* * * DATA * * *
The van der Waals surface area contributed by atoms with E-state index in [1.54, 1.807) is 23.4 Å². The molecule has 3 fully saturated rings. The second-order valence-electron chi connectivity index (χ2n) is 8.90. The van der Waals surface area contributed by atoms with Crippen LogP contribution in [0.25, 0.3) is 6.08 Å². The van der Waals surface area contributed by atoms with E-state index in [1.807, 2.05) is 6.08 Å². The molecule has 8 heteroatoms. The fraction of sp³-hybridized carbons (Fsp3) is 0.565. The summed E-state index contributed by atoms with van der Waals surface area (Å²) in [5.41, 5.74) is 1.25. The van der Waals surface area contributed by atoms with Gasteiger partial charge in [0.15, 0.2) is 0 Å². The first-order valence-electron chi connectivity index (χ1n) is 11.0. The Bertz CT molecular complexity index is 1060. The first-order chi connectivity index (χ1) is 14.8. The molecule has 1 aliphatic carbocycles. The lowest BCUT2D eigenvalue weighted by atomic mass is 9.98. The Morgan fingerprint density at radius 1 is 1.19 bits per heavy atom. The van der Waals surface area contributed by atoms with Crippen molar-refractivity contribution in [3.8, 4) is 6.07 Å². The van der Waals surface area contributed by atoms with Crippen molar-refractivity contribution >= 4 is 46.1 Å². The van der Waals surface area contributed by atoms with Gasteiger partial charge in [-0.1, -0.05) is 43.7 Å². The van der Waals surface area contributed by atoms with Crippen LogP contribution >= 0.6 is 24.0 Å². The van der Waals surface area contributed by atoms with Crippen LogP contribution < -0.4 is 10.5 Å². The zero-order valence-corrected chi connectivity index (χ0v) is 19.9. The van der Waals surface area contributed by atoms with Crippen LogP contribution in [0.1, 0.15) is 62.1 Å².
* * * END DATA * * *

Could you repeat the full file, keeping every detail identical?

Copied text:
The van der Waals surface area contributed by atoms with E-state index in [1.54, 1.807) is 23.4 Å². The molecule has 3 fully saturated rings. The second-order valence-electron chi connectivity index (χ2n) is 8.90. The van der Waals surface area contributed by atoms with Crippen LogP contribution in [0.25, 0.3) is 6.08 Å². The van der Waals surface area contributed by atoms with E-state index in [1.807, 2.05) is 6.08 Å². The molecule has 8 heteroatoms. The fraction of sp³-hybridized carbons (Fsp3) is 0.565. The summed E-state index contributed by atoms with van der Waals surface area (Å²) in [5.41, 5.74) is 1.25. The van der Waals surface area contributed by atoms with Gasteiger partial charge in [0.15, 0.2) is 0 Å². The first-order valence-electron chi connectivity index (χ1n) is 11.0. The Bertz CT molecular complexity index is 1060. The first-order chi connectivity index (χ1) is 14.8. The molecule has 1 aliphatic carbocycles. The lowest BCUT2D eigenvalue weighted by atomic mass is 9.98. The Morgan fingerprint density at radius 1 is 1.19 bits per heavy atom. The van der Waals surface area contributed by atoms with Crippen molar-refractivity contribution in [3.8, 4) is 6.07 Å². The van der Waals surface area contributed by atoms with Crippen molar-refractivity contribution >= 4 is 46.1 Å². The van der Waals surface area contributed by atoms with Gasteiger partial charge in [-0.1, -0.05) is 43.7 Å². The van der Waals surface area contributed by atoms with Crippen LogP contribution >= 0.6 is 24.0 Å². The van der Waals surface area contributed by atoms with Crippen LogP contribution < -0.4 is 10.5 Å². The zero-order valence-corrected chi connectivity index (χ0v) is 19.9. The van der Waals surface area contributed by atoms with Crippen LogP contribution in [0.1, 0.15) is 62.1 Å².